After multiple rounds of inspiring sessions, Friday ended with a thought-provoking presentation from keynote speaker Diquan Edmonds focusing on our theme, “CommunitEE: Together for a Better World”
Saturday opened with coffee and conversation, diving into three hot topics in virtual round tables: hands-on virtual learning, new and innovative EE program ideas, and building relationships and partnerships during COVID. The rest of the day was dedicated to EENC’s annual research symposium and additional rounds of concurrent sessions – before ending at lunch so everyone could enjoy an afternoon outside!
Thanks to the virtual format, all the conference sessions and keynote were recorded and are being posted online by 9/28 for all registered conference attendees. Didn’t register before and wishing you could join in? Click here to gain access and earn to up to 10 hours of criteria III/Continuing Education credit.
The NC Outdoor Heritage Advisory Council has expanded their grant opportunities to more than just schools during COVID. Nonprofits, government agencies, and businesses are now eligible to apply for GO Grants! You have to submit a proposal that covers both the requirements of the CARES act and meets the goals of the Outdoor Heritage Trust Fund.
This opportunity is being offered to help you get kids outside and learning through the pandemic, so contact their staff with your ideas. Need a starting point to get your creativity flowing? Potential projects might include:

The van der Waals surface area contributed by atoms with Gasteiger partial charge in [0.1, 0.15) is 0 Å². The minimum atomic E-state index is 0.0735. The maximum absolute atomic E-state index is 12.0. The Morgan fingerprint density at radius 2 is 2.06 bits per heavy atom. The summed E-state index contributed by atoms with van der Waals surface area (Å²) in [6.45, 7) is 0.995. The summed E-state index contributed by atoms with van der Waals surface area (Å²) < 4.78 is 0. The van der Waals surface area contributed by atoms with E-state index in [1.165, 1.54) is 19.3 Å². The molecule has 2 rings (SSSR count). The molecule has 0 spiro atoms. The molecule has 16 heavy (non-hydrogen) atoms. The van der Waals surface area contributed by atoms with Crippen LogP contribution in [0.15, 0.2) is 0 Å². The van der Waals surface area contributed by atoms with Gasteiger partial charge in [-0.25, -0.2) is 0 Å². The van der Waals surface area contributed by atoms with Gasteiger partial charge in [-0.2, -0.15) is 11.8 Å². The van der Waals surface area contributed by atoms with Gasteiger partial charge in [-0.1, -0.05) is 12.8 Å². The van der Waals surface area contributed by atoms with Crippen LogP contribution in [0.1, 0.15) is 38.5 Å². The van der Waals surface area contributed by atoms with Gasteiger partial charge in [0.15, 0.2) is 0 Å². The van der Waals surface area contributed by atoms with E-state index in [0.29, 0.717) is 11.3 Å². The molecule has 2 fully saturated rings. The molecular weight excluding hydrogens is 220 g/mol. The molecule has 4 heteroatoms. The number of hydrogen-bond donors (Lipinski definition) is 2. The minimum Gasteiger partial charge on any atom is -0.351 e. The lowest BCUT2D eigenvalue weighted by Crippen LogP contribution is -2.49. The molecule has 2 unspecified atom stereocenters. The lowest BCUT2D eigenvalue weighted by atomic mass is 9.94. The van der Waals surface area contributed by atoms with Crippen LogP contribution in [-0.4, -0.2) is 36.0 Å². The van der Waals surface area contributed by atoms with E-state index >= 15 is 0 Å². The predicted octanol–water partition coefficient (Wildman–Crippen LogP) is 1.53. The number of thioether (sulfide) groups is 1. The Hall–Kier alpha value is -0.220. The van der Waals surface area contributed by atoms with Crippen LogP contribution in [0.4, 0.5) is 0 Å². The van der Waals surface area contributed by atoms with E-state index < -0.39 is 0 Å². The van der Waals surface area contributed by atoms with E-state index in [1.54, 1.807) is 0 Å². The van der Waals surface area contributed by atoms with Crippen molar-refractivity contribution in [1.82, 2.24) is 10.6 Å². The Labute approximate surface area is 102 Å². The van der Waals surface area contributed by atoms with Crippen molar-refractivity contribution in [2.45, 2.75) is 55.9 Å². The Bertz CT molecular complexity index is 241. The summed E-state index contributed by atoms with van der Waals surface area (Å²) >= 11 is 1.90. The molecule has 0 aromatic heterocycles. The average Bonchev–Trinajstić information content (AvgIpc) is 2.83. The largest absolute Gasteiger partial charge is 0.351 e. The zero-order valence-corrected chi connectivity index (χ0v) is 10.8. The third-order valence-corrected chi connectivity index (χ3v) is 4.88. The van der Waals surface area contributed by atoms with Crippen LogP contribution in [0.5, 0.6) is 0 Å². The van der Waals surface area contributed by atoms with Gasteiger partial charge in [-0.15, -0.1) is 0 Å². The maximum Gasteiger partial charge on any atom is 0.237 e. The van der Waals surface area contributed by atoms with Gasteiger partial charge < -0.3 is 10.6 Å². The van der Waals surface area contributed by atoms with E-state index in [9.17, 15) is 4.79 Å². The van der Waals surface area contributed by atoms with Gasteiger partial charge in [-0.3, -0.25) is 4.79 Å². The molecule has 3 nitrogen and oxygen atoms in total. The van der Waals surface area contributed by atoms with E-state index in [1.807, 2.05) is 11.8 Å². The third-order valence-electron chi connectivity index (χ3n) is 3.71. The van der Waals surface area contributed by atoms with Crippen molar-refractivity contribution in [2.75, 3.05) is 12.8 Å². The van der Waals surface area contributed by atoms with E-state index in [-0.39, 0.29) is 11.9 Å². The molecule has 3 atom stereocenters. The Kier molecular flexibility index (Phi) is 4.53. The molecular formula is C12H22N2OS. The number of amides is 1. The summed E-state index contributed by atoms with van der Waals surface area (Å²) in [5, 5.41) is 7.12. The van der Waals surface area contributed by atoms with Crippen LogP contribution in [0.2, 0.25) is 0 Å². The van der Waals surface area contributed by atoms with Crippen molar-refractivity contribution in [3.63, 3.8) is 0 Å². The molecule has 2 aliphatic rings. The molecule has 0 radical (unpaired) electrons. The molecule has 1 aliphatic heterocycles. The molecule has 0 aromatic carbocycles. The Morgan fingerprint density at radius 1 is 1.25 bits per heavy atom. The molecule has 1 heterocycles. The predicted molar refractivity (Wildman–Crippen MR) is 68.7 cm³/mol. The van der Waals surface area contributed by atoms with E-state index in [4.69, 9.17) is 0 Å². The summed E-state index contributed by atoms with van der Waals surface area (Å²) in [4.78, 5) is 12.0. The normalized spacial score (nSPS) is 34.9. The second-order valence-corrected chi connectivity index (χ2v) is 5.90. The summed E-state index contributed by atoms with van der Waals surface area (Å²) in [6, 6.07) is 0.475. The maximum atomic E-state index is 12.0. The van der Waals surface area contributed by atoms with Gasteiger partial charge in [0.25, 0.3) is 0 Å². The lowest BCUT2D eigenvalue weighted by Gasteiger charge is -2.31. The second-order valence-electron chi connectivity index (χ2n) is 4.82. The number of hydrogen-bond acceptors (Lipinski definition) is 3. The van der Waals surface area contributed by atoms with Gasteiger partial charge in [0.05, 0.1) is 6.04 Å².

Are you a classroom teacher? Their traditional grants are a simple PDF application! No formal grant writing experience required! You can apply for:
Note: Virtual field trips/outreach experiences are not eligible for this funding.
Accepted projects must be complete by 12/31/2020. Proposals are reviewed and awarded on a rolling basis but funds are limited - so get your application in today!
The 2020 EENC Nomination Committee is now accepting applications for the 2021 Board of Directors! The Committee is seeking dedicated board members who want to make a positive impact in North Carolina's community of environmental educators and participate in a dynamic and committed team.
If interested, please fill out the application by Tuesday, September 1.
If you have any questions about specific positions, serving on the board in general, OR need to submit responses in an alternative format, please contact Christine Wittmeier, EENC Past-President firstname.lastname@example.org
Know someone who has skills that will compliment our organization's mission? Please send their contact information to Christine.